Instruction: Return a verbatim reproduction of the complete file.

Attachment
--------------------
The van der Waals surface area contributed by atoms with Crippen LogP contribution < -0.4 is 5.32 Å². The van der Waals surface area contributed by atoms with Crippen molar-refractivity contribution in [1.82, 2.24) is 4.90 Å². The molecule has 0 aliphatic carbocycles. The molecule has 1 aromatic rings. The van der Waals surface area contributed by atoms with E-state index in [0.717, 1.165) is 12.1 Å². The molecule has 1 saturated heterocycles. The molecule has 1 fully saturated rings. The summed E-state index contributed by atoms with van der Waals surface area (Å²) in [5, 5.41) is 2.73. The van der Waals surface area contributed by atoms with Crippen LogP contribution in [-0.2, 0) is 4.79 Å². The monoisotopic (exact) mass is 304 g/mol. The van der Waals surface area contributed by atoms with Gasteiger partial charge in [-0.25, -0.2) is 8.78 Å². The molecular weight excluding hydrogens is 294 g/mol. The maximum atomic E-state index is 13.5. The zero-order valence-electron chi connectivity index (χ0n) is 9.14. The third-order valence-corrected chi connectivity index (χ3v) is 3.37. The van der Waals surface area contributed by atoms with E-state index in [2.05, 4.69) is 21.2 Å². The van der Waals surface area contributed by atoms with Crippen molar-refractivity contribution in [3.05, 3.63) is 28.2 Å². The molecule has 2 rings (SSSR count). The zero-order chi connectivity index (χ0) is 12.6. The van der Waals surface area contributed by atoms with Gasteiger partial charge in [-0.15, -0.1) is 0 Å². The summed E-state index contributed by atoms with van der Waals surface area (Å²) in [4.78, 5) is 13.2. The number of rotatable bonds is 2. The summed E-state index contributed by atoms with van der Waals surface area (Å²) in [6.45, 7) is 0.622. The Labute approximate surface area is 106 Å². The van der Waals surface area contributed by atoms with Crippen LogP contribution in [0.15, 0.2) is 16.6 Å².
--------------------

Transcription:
The van der Waals surface area contributed by atoms with Crippen LogP contribution < -0.4 is 5.32 Å². The van der Waals surface area contributed by atoms with Crippen molar-refractivity contribution in [1.82, 2.24) is 4.90 Å². The molecule has 0 aliphatic carbocycles. The molecule has 1 aromatic rings. The van der Waals surface area contributed by atoms with E-state index in [0.717, 1.165) is 12.1 Å². The molecule has 1 saturated heterocycles. The molecule has 1 fully saturated rings. The summed E-state index contributed by atoms with van der Waals surface area (Å²) in [5, 5.41) is 2.73. The van der Waals surface area contributed by atoms with Crippen LogP contribution in [-0.2, 0) is 4.79 Å². The monoisotopic (exact) mass is 304 g/mol. The van der Waals surface area contributed by atoms with Gasteiger partial charge in [-0.25, -0.2) is 8.78 Å². The molecular weight excluding hydrogens is 294 g/mol. The maximum atomic E-state index is 13.5. The zero-order valence-electron chi connectivity index (χ0n) is 9.14. The third-order valence-corrected chi connectivity index (χ3v) is 3.37. The van der Waals surface area contributed by atoms with E-state index in [2.05, 4.69) is 21.2 Å². The van der Waals surface area contributed by atoms with Crippen molar-refractivity contribution in [3.05, 3.63) is 28.2 Å². The molecule has 2 rings (SSSR count). The zero-order chi connectivity index (χ0) is 12.6. The van der Waals surface area contributed by atoms with Gasteiger partial charge in [-0.15, -0.1) is 0 Å². The summed E-state index contributed by atoms with van der Waals surface area (Å²) in [4.78, 5) is 13.2. The number of rotatable bonds is 2. The summed E-state index contributed by atoms with van der Waals surface area (Å²) in [6.45, 7) is 0.622. The Labute approximate surface area is 106 Å². The van der Waals surface area contributed by atoms with Crippen LogP contribution in [0.15, 0.2) is 16.6 Å².